I am a Ph.D. candidate at Tilburg University's department of Social Psychology (advisors: Prof. Dr. Ilja van Beest and Dr. Thorsten Erle). My academic background includes a bachelor's degree in Psychology from Universidad Católica de Santa Fe, Argentina, and a master's degree in Cognitive and Behavioral Neuroscience from Universidad de Granada, Spain. My research interests revolve around social cognition, decision-making, cooperation, and prosociality.
The focus of my Ph.D. research is to investigate the underlying psychological mechanisms of coalition formation using perspective-taking, which refers to the ability to understand another person's mental state, encompassing their thoughts, feelings, and perceptions.
Our primary focus is to examine whether individuals who are better at considering the thoughts, feelings, and perceptions of potential collaboration partners experience more favorable outcomes in coalition formation, such as being included in agreements or obtaining a higher share of rewards. Additionally, we aim to identify the specific strategies they employ to achieve such success.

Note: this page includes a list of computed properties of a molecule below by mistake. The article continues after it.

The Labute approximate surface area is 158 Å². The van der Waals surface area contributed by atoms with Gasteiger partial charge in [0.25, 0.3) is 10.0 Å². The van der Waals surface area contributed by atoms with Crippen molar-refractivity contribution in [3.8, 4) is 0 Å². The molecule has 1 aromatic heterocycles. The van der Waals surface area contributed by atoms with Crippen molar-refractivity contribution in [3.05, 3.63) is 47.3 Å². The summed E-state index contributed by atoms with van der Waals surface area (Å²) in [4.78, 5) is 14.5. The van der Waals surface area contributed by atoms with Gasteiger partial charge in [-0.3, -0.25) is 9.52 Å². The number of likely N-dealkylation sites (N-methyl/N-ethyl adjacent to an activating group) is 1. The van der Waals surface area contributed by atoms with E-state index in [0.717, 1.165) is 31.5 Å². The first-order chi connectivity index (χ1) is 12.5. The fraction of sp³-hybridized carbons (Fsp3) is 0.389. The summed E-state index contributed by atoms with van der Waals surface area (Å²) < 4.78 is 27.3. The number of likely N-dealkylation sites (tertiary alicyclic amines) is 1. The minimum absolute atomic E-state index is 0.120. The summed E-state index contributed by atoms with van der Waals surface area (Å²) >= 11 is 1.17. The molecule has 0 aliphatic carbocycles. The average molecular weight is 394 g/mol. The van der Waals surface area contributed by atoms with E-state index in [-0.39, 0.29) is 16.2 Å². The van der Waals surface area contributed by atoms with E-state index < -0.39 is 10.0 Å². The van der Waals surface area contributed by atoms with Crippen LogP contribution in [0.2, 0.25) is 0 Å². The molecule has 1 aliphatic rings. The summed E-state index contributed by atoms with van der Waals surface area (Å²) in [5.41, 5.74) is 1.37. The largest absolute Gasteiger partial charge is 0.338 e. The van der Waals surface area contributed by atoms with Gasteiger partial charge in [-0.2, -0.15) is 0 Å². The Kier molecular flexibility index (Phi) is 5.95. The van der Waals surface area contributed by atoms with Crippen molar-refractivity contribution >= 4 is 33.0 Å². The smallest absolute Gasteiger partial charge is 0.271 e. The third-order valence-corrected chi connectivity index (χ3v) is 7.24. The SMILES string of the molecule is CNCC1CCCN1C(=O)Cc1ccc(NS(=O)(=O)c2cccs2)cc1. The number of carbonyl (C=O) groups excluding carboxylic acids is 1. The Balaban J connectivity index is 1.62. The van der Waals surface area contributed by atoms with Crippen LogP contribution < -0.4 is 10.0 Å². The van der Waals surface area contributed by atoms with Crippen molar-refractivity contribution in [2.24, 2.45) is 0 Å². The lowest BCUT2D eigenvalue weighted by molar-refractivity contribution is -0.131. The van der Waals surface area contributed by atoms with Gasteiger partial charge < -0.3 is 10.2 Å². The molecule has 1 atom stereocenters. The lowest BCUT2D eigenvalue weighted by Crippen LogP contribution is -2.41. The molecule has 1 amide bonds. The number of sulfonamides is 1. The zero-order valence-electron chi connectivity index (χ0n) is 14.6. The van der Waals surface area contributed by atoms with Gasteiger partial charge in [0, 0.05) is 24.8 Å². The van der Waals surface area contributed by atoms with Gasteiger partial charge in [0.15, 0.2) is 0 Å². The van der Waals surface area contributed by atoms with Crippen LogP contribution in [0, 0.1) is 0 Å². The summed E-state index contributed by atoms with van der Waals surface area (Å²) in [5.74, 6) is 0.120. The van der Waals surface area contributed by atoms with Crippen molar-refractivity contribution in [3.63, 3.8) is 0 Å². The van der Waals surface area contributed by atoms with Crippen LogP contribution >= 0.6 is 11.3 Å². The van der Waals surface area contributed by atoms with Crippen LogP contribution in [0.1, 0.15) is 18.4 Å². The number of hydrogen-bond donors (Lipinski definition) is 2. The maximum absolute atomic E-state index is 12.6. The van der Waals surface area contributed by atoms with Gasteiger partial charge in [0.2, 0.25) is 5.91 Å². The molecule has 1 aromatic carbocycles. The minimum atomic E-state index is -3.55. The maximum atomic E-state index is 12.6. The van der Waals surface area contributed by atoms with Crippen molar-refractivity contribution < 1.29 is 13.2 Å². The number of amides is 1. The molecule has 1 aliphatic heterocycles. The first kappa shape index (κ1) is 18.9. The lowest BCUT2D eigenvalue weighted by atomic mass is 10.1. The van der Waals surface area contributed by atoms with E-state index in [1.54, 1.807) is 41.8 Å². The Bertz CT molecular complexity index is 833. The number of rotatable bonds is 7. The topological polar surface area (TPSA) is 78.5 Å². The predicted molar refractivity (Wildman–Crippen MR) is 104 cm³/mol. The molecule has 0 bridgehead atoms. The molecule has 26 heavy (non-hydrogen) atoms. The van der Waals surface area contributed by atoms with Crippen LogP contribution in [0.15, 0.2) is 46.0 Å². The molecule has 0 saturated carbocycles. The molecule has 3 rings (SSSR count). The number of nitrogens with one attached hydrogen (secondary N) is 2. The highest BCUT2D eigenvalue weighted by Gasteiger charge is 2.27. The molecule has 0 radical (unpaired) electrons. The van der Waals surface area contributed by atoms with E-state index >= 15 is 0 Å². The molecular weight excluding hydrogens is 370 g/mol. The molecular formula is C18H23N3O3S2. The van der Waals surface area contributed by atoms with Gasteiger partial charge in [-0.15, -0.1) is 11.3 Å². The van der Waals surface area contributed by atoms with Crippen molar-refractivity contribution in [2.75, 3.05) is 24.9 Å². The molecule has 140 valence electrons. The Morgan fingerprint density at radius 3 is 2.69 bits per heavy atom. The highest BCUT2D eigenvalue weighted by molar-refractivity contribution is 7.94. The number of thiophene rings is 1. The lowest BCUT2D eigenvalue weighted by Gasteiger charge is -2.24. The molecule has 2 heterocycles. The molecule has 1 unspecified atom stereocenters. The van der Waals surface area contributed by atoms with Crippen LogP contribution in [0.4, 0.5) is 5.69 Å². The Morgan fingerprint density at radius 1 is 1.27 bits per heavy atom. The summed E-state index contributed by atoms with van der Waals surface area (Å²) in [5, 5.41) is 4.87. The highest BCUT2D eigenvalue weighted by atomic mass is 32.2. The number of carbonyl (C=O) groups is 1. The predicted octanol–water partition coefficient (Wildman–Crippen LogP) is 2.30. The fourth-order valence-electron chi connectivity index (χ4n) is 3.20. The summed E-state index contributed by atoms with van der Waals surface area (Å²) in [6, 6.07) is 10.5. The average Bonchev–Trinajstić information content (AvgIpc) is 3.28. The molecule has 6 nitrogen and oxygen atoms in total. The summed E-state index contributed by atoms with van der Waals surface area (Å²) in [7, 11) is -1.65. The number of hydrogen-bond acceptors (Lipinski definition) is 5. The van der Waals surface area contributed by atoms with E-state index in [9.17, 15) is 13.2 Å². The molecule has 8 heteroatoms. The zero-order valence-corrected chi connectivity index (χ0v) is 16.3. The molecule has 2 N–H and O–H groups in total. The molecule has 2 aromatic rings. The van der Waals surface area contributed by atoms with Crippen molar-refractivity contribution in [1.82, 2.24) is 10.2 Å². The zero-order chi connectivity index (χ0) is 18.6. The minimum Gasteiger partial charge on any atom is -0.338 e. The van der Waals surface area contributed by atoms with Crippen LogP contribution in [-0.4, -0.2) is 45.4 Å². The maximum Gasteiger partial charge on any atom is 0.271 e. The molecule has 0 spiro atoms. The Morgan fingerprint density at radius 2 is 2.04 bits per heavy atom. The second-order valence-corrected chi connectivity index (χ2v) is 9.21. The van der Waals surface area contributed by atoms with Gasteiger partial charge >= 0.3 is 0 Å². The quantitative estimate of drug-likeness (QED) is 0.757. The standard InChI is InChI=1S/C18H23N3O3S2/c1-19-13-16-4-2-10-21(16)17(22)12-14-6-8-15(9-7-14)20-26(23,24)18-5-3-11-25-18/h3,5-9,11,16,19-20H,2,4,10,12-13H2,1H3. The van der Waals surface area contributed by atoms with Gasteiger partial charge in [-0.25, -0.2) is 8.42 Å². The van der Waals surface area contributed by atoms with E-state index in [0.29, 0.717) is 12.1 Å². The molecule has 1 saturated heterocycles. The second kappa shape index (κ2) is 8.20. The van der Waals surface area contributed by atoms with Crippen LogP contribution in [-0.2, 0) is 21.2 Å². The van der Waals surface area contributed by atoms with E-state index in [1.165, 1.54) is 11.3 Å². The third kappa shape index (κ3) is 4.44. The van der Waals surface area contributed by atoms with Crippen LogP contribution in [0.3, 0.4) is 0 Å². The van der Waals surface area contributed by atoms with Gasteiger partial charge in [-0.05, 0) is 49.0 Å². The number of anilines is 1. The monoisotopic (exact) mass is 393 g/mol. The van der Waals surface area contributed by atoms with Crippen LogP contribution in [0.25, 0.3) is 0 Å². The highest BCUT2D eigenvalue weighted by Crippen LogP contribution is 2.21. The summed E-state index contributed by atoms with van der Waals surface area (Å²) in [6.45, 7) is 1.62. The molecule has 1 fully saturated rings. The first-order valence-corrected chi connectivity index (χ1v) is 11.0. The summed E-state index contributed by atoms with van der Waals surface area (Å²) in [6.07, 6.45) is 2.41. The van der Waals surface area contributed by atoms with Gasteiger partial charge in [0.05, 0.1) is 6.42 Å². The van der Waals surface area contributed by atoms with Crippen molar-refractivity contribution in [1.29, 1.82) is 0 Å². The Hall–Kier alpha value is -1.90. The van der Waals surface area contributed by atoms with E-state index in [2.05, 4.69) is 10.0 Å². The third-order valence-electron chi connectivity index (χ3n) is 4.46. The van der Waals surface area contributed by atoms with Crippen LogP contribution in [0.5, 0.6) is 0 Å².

Moreover, we are intrigued by how the coalition formation context can influence the effects of perspective-taking. Specifically, we seek to determine whether perspective-taking is more pronounced in unpredictable contexts, where it is challenging to anticipate others' behaviors, as compared to predictable contexts.
Furthermore, we explore the effects of a perceptual modality of perspective-taking known as visuospatial perspective-taking. In particular, we investigate whether adopting the literal standpoint of potential partners influences the partner selection stage of coalition formation.
At Tilburg University, I have been teaching workgroups in several courses, including Social Psychology, Diversity and Inclusion, and Research Skills in Psychology. Additionally, I am involved in supervising bachelor theses on the topic of perspective-taking in coalition formation.